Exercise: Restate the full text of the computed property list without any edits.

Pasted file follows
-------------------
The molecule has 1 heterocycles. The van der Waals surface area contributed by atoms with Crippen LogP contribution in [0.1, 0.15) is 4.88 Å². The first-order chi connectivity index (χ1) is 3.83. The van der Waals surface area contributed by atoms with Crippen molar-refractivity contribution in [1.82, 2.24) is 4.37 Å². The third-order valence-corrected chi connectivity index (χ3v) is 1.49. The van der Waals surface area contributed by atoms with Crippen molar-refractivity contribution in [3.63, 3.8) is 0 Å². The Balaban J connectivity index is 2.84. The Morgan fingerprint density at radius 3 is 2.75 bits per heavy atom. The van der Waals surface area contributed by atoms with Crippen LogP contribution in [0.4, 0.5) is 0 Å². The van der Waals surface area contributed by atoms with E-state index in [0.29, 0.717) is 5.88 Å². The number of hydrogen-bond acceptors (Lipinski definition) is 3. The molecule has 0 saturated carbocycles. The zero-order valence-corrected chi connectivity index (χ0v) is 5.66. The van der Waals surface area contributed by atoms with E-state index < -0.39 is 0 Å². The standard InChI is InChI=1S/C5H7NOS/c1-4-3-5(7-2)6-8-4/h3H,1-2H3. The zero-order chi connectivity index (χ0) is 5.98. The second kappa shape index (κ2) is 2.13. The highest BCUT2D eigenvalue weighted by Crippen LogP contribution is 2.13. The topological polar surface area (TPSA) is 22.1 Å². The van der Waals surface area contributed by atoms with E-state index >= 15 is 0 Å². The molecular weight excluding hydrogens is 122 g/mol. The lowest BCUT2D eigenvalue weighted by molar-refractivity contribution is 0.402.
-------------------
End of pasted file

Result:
The molecule has 1 heterocycles. The van der Waals surface area contributed by atoms with Crippen LogP contribution in [0.1, 0.15) is 4.88 Å². The first-order chi connectivity index (χ1) is 3.83. The van der Waals surface area contributed by atoms with Crippen molar-refractivity contribution in [1.82, 2.24) is 4.37 Å². The third-order valence-corrected chi connectivity index (χ3v) is 1.49. The van der Waals surface area contributed by atoms with Crippen molar-refractivity contribution in [3.63, 3.8) is 0 Å². The Balaban J connectivity index is 2.84. The Morgan fingerprint density at radius 3 is 2.75 bits per heavy atom. The van der Waals surface area contributed by atoms with Crippen LogP contribution in [0.4, 0.5) is 0 Å². The van der Waals surface area contributed by atoms with E-state index in [0.29, 0.717) is 5.88 Å². The number of hydrogen-bond acceptors (Lipinski definition) is 3. The molecule has 0 saturated carbocycles. The zero-order valence-corrected chi connectivity index (χ0v) is 5.66. The van der Waals surface area contributed by atoms with E-state index < -0.39 is 0 Å². The standard InChI is InChI=1S/C5H7NOS/c1-4-3-5(7-2)6-8-4/h3H,1-2H3. The zero-order chi connectivity index (χ0) is 5.98. The second kappa shape index (κ2) is 2.13. The highest BCUT2D eigenvalue weighted by Crippen LogP contribution is 2.13. The topological polar surface area (TPSA) is 22.1 Å². The van der Waals surface area contributed by atoms with E-state index >= 15 is 0 Å². The molecular weight excluding hydrogens is 122 g/mol. The lowest BCUT2D eigenvalue weighted by molar-refractivity contribution is 0.402.